On Thursday evening, not a seat was vacant in Alice Tully Hall for The Holy Visions, the inaugural concert of Lincoln Center Festival’s three-day performance series honoring John Zorn’s impending birthday. The series is just a small installment in Zorn@60, an international celebration of one of New York’s most revered avant-garde composers and musicians, who will turn 60 on 2 September.

Jon Zorn © Scott Irvine
Jon Zorn
© Scott Irvine

With a program of works for female vocal quintet and solo organ, concert-goers were provided with an ample representation of Zorn’s compositional hybridity, calling attention to the myriad composers, artists and musical genres that have influenced Zorn during his near-six decades of life.

The concert commenced with a performance of Shir Ha-Shirim (“The Song of Songs”), arranged for five a cappella female voices. Zorn’s original score included the reading of Biblical poetry by male and female narrators, which accompanied the music. However, in a recent decision made by the composer, the narration was eliminated, thus marking this performance as the world première of his new arrangement.

The structure of Shir Ha-Shirim is about as anomalous as all of its creator’s music. Its individual sections vary greatly in length, tempo and character, and incorporate a spread of vocal techniques and textures that put the virtuosity of each performer to the ultimate test.

What is perhaps most striking about this work is that, woven into each of the vocal lines, one can hear influences that span across twelve centuries of composition. The work includes medieval-sounding polyphony and melismas, while slowly built, repetitious phrases call to mind the music of Glass and micro-polyphonic textures are suggestive of Ligeti. The composition is also laced with Phrygian dominant scales – a common feature of Jewish music – and induces hair-raising sensations of mysticism and sensuousness throughout.

Stripped of its narration, Shir Ha-Shirim felt stagnant at times, lacking the added sense of propulsion that text often provides. However, as a whole, vocalists Lisa Bielawa, Abigail Fischer, Mellissa Hughes, Jane Sheldon and Kristen Sollek delivered an exemplary performance, which demonstrated the work’s well-balanced amalgamation of gravitas, fervency and humor.

Next on the program was Zorn’s “mystery play” The Holy Visions, a work composed in eleven strophes with an original Latin libretto. The piece called each of the five female vocalists back to the stage for a performance about the life and work of 12th-century mystic Hildegard of Bingen.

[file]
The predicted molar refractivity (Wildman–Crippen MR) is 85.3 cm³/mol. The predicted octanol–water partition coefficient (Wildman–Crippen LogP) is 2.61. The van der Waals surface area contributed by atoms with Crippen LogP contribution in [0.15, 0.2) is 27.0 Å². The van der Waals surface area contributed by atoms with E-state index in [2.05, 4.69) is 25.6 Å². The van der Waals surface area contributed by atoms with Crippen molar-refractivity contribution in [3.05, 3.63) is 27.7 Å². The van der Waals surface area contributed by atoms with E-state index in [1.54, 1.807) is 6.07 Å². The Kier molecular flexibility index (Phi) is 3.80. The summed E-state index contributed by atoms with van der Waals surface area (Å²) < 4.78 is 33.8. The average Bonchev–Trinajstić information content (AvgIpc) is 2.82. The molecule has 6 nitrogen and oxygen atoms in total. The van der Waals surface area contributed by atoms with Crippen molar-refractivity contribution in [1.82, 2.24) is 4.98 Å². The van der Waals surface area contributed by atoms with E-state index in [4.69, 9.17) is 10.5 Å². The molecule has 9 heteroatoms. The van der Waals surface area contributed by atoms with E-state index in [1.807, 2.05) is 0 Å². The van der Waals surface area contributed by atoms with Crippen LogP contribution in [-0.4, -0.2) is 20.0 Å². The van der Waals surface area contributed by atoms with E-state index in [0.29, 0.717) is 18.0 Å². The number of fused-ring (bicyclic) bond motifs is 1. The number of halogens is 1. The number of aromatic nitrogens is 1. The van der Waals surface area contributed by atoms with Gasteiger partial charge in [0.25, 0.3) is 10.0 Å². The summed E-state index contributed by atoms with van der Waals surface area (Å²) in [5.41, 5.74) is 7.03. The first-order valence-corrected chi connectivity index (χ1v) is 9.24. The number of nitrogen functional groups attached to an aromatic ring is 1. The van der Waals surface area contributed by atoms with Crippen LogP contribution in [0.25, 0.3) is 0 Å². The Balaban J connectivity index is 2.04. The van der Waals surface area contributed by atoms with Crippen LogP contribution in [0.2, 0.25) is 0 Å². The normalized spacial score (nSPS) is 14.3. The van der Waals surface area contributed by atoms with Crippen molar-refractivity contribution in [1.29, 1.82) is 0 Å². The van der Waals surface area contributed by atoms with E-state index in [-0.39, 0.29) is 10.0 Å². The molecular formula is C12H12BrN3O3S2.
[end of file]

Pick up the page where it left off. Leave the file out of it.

Much like the preceding work, The Holy Visions is influenced by medieval polyphony and plays heavily with vocal timbres and textures, including hissing whispers, spoken text, unison chant, and piercing soprano shrieks. The composition highlights Zorn’s interest in exploring a broad emotional spectrum and concludes with a sudden heavy gasp that, in typical Zorn fashion, caught everyone by surprise.

It was Zorn who took the stage for the evening’s final performance. Clad in a baggy red T-shirt, camouflage pants and sneakers, his appearance was of great antithesis to the all-white formal attire worn by the other performers. But perhaps his dress served to foreshadow the distinct vibe of the coming music: his improvised organ piece entitled The Hermetic Organ, Office no. 8.

Many are quick to associate Zorn with the saxophone, but in fact his musical career began on the organ. Indeed, Zorn took instant command of the hall’s pipe organ, beginning his improvisation with a deep oscillating drone, which tested the lower range of audible frequency, before guiding the audience through a tour of the instrument’s incredible timbre and sonority. Frequently, Zorn would remove his hands from the keys, raising his arms into the air as if to question what was next, which allowed the instrument a moment to resound before new material was introduced.

Overall, the recital provided an intimate look into the creative and perplexing mind of this versatile composer, demonstrating how one can maintain individuality and originality in his exploration of the oft-intimidating multitude of musical styles and techniques. So happy birthday, John Zorn, and here’s to many more.